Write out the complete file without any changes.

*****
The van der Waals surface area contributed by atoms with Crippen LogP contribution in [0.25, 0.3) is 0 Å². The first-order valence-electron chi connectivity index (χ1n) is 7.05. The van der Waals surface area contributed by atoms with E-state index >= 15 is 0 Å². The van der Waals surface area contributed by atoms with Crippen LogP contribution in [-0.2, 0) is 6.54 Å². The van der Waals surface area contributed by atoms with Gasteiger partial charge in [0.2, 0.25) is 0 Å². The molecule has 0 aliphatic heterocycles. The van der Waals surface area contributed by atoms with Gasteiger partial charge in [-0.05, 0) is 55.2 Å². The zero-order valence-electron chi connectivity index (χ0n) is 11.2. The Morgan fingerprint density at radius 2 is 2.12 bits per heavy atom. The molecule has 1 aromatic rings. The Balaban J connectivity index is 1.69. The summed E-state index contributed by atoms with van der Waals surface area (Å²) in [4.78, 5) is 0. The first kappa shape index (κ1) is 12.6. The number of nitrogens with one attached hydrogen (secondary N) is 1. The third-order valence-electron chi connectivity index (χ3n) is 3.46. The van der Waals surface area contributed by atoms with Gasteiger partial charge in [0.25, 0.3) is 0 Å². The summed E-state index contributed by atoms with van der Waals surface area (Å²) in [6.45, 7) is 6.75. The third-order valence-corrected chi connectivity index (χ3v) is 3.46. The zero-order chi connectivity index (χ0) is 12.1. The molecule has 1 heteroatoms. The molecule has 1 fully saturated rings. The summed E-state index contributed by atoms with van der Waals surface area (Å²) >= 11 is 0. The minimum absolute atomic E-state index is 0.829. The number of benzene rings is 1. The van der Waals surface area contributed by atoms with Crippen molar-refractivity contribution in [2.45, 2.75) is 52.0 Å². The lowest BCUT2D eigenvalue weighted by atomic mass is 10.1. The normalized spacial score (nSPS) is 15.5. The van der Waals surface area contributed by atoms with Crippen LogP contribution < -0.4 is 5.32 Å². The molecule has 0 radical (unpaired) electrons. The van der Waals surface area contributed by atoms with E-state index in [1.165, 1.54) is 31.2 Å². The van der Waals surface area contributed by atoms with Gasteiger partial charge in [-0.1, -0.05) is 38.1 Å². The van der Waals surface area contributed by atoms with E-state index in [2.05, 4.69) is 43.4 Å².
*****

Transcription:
The van der Waals surface area contributed by atoms with Crippen LogP contribution in [0.25, 0.3) is 0 Å². The first-order valence-electron chi connectivity index (χ1n) is 7.05. The van der Waals surface area contributed by atoms with E-state index >= 15 is 0 Å². The van der Waals surface area contributed by atoms with Crippen LogP contribution in [-0.2, 0) is 6.54 Å². The van der Waals surface area contributed by atoms with Gasteiger partial charge in [0.2, 0.25) is 0 Å². The molecule has 0 aliphatic heterocycles. The van der Waals surface area contributed by atoms with Gasteiger partial charge in [-0.05, 0) is 55.2 Å². The zero-order valence-electron chi connectivity index (χ0n) is 11.2. The Morgan fingerprint density at radius 2 is 2.12 bits per heavy atom. The molecule has 1 aromatic rings. The Balaban J connectivity index is 1.69. The summed E-state index contributed by atoms with van der Waals surface area (Å²) in [4.78, 5) is 0. The first kappa shape index (κ1) is 12.6. The number of nitrogens with one attached hydrogen (secondary N) is 1. The third-order valence-electron chi connectivity index (χ3n) is 3.46. The van der Waals surface area contributed by atoms with Gasteiger partial charge in [0.25, 0.3) is 0 Å². The summed E-state index contributed by atoms with van der Waals surface area (Å²) in [6.45, 7) is 6.75. The third-order valence-corrected chi connectivity index (χ3v) is 3.46. The zero-order chi connectivity index (χ0) is 12.1. The molecule has 1 heteroatoms. The molecule has 1 fully saturated rings. The summed E-state index contributed by atoms with van der Waals surface area (Å²) >= 11 is 0. The minimum absolute atomic E-state index is 0.829. The number of benzene rings is 1. The van der Waals surface area contributed by atoms with Crippen molar-refractivity contribution in [2.45, 2.75) is 52.0 Å². The lowest BCUT2D eigenvalue weighted by atomic mass is 10.1. The normalized spacial score (nSPS) is 15.5. The van der Waals surface area contributed by atoms with Crippen LogP contribution < -0.4 is 5.32 Å². The molecule has 0 radical (unpaired) electrons. The van der Waals surface area contributed by atoms with E-state index in [1.165, 1.54) is 31.2 Å². The van der Waals surface area contributed by atoms with Gasteiger partial charge in [-0.1, -0.05) is 38.1 Å². The van der Waals surface area contributed by atoms with E-state index in [2.05, 4.69) is 43.4 Å².